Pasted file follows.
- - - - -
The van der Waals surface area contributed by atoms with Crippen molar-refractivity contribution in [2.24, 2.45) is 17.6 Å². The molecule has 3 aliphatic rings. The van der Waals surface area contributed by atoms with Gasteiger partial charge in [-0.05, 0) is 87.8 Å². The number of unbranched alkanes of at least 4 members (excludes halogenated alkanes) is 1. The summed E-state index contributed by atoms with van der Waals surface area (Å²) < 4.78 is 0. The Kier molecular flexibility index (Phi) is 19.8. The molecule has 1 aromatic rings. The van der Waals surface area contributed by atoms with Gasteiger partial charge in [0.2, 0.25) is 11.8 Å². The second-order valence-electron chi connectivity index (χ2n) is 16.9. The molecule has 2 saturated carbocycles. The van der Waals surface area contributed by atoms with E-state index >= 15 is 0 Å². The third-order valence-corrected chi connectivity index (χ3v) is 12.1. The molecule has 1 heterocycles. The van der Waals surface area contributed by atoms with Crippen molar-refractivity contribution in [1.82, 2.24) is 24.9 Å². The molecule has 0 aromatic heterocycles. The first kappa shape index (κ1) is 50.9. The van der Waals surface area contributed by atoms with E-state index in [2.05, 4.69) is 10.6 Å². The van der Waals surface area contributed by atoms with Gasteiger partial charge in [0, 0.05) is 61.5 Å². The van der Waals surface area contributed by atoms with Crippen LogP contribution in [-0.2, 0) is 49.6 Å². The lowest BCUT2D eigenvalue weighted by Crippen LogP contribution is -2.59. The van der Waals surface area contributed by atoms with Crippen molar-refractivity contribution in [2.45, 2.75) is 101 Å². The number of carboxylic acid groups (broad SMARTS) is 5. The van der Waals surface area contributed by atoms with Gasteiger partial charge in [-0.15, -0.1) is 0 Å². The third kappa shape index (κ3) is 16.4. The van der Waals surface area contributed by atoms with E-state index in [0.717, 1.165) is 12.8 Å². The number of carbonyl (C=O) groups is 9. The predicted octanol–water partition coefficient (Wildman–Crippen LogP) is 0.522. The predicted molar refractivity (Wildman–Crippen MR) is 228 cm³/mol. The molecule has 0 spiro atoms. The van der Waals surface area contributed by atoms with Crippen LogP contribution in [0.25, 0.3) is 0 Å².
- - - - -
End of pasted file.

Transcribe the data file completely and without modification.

The van der Waals surface area contributed by atoms with Crippen molar-refractivity contribution in [2.24, 2.45) is 17.6 Å². The molecule has 3 aliphatic rings. The van der Waals surface area contributed by atoms with Gasteiger partial charge in [-0.05, 0) is 87.8 Å². The number of unbranched alkanes of at least 4 members (excludes halogenated alkanes) is 1. The summed E-state index contributed by atoms with van der Waals surface area (Å²) < 4.78 is 0. The Kier molecular flexibility index (Phi) is 19.8. The molecule has 1 aromatic rings. The van der Waals surface area contributed by atoms with Gasteiger partial charge in [0.2, 0.25) is 11.8 Å². The second-order valence-electron chi connectivity index (χ2n) is 16.9. The molecule has 2 saturated carbocycles. The van der Waals surface area contributed by atoms with E-state index >= 15 is 0 Å². The third-order valence-corrected chi connectivity index (χ3v) is 12.1. The molecule has 1 heterocycles. The van der Waals surface area contributed by atoms with Crippen molar-refractivity contribution in [1.82, 2.24) is 24.9 Å². The molecule has 0 aromatic heterocycles. The first kappa shape index (κ1) is 50.9. The van der Waals surface area contributed by atoms with E-state index in [2.05, 4.69) is 10.6 Å². The van der Waals surface area contributed by atoms with Gasteiger partial charge in [0, 0.05) is 61.5 Å². The van der Waals surface area contributed by atoms with Crippen LogP contribution in [-0.2, 0) is 49.6 Å². The lowest BCUT2D eigenvalue weighted by Crippen LogP contribution is -2.59. The van der Waals surface area contributed by atoms with Crippen molar-refractivity contribution in [2.45, 2.75) is 101 Å². The number of carboxylic acid groups (broad SMARTS) is 5. The van der Waals surface area contributed by atoms with Gasteiger partial charge in [-0.15, -0.1) is 0 Å². The third kappa shape index (κ3) is 16.4. The van der Waals surface area contributed by atoms with E-state index in [0.717, 1.165) is 12.8 Å². The number of carbonyl (C=O) groups is 9. The predicted octanol–water partition coefficient (Wildman–Crippen LogP) is 0.522. The predicted molar refractivity (Wildman–Crippen MR) is 228 cm³/mol. The molecule has 0 spiro atoms. The van der Waals surface area contributed by atoms with Crippen LogP contribution in [0.25, 0.3) is 0 Å².